Grace Bible Church “understands the language of 1 Timothy 3 (e.g., “if any man”, “he desires”, “the husband of one wife”, “he must manage his household,”etc.), 1 Corinthians 14:34-35 (“they [women] are not permitted to speak, but are to subject themselves”), 1 Timothy 2 (“I do not allow a woman to teach or exercise authority over a man”) to mean that Elders are required to be men and not women. This is consistent with our Lord appointing only male apostles (Matthew 10; Mark 3; Luke 5) as well as the practice of the historic, Catholic, Orthodox and Protestant Church.”
Dr. Du Mez says it’s normal for women to be excluded from leadership roles in evangelical churches. She says that, for many churches, women are able to teach Sunday school or children’s ministries. However, according to the staff board on the Grace Bible Church website, only male elders hold those roles.
According to the Grace Bible website, Women’s Ministries at the church include cooking meals for those in need, helping with certain services and receptions, and cleaning and helping with seminars and retreats.
When asked if there is push back about church roles for women, Dr. Du Mez says that many women are fine with the role they are given. She explains that many women find pleasure in the community they’re part of.
“Not all women are chasing out these restrictions at all; many are quite comfortable,” Du Mez says. “And then many are defensive against anybody who would criticize them or imply that they are being oppressed or, imply that they are submissive, because they feel comfortable within these restrictions.”
Dr. Du Mez also says women who are uncomfortable with these defined roles probably don’t join a church like Grace Bible, or they choose to leave because it’s easier than fighting against the established roles.
Grace Bible’s constitution also states that members can be removed from the Church due to a member passing away, moving, not attending services or not living in “accord to faith and order of the church.”
Dr. Du Mez says the church’s constitution emphasizing theology is a way to ensure no one can diverge. “So anybody [is] out if they cross any of those lines, and there’s a lot of lines that you could cross,” Du Mez says.
The Culture and Donations
Dr. Du Mez explains that, by and large, many evangelicals don’t use theology as a strong motivator. Instead, evangelicals use evangelical culture as a motivator.
“There’s this kind of cultural identity of what it means to be an avid evangelical,” Du Mez says. “And that’s where I really highlight the importance of an evangelical consumer-culture.”
Participating in the evangelical subculture means immersing in products like evangelical radio shows, books, and ministries. She says that, for many evangelicals, the culture is “more at the heart” of what it means to be evangelical than articulating the theological. Articulating theology would make sense for a pastor or elder to do, but not as much for followers.
Examples of individuals driving the evangelical consumer-culture include the late Jerry Falwell, an American pastor who became wealthy due to his radio and television show and books. Other evangelists did the same, like the late Billy Graham and James Dobson, founder of Focus on the Family; now 84, Dobson has written dozens of books and his radio show still plays all across America.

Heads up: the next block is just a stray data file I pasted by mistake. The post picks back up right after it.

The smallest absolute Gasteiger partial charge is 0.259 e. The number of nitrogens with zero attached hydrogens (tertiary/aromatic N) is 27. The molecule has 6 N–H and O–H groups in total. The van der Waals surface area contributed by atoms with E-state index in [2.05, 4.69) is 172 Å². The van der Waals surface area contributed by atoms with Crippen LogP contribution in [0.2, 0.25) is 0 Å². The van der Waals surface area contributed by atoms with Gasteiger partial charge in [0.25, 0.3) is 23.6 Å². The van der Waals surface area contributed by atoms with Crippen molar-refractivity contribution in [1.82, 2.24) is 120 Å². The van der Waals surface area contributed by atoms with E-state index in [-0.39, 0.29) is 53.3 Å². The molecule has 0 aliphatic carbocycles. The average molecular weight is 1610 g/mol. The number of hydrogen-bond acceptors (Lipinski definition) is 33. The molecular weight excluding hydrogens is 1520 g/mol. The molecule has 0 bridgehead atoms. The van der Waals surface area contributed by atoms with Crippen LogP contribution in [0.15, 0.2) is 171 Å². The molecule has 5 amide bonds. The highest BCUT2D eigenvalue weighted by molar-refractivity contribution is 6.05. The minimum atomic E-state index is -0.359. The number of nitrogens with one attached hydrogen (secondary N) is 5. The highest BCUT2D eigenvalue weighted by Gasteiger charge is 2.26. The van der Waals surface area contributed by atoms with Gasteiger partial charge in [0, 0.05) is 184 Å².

The Gianforte Family Foundation donated $725,000 between 2007 to 2018 to Focus on the Family and $119,000 to the Family Research Council, which was co-founded by Dobson in 1983. According to the Family Research Council’s website, the latter merged and became a division within Focus on the Family in 1988. As of 2018, the Family Research Council had over $16 million in revenue. As of 2019, Focus on the Family has $99 million in revenue.
The Gianforte Family Foundation has also donated $283,500 to Alliance Defending Freedom, between 2008 to 2018. As of 2019, Alliance Defending Freedom had over $57 million in revenue.
Focus on the Family, Alliance Defending Freedom and the Family Research Council are described as “ministries” or religious organizations; however, their actual activities often cross over the line into politics. Many suggest that these organizations are far more political than religious.
Scott McCoy, Interim Deputy Legal Director at the Southern Poverty and Law Center (SPLC), says the Family Research Council and the Alliance Defending Freedom are both designated by the SPLC as hate groups. “All of them have made reference [to] ‘changing the culture,’” McCoy says. “Basically, [they work]to change to a strict theocratic, and specifically Christian authoritarian form of government that would mimic the right wing, Christian-right hierarchies from which these policies emanate.”
According to SPLC, Alliance Defending Freedom has supported recriminalization of sexual acts between consenting LGBTQ+ adults nationally and abroad and claims a “homosexual agenda” is ruining Christianity and America. They also lobby for “religious liberty” legislation that allows LGBTQ+ individuals to be denied services by those who claim doing so is against their religion. SPLC says the Family Research Council argues that a “homosexual agenda” is harming the children of our country.
McCoy says whether or not leaders of these groups adhere to Christian beliefs, if they can’t change the minds of people then they move to change policy and legislation.
“Organizations like this are part of a right-wing ecosystem that has been building an anti-democratic infrastructure in the country for decades,” McCoy says.
Political Organizations Acting
as Religious Entities
The Religious Right has pushed conservative values for decades now, since the 1960s and 1970s, when it first encountered the feminist movement, as well as civil and environmental rights. As some progressive movements began to change American culture, many conservatives worked to reverse or stop what they felt were sweeping changes. By inspiring mostly white evangelicals to vote and by latching on to social issues instead of theology, organizations like Focus on the Family, Alliance Defending Freedom and Family Research Council presented themselves as ministries. Such organizations emerged and thrived.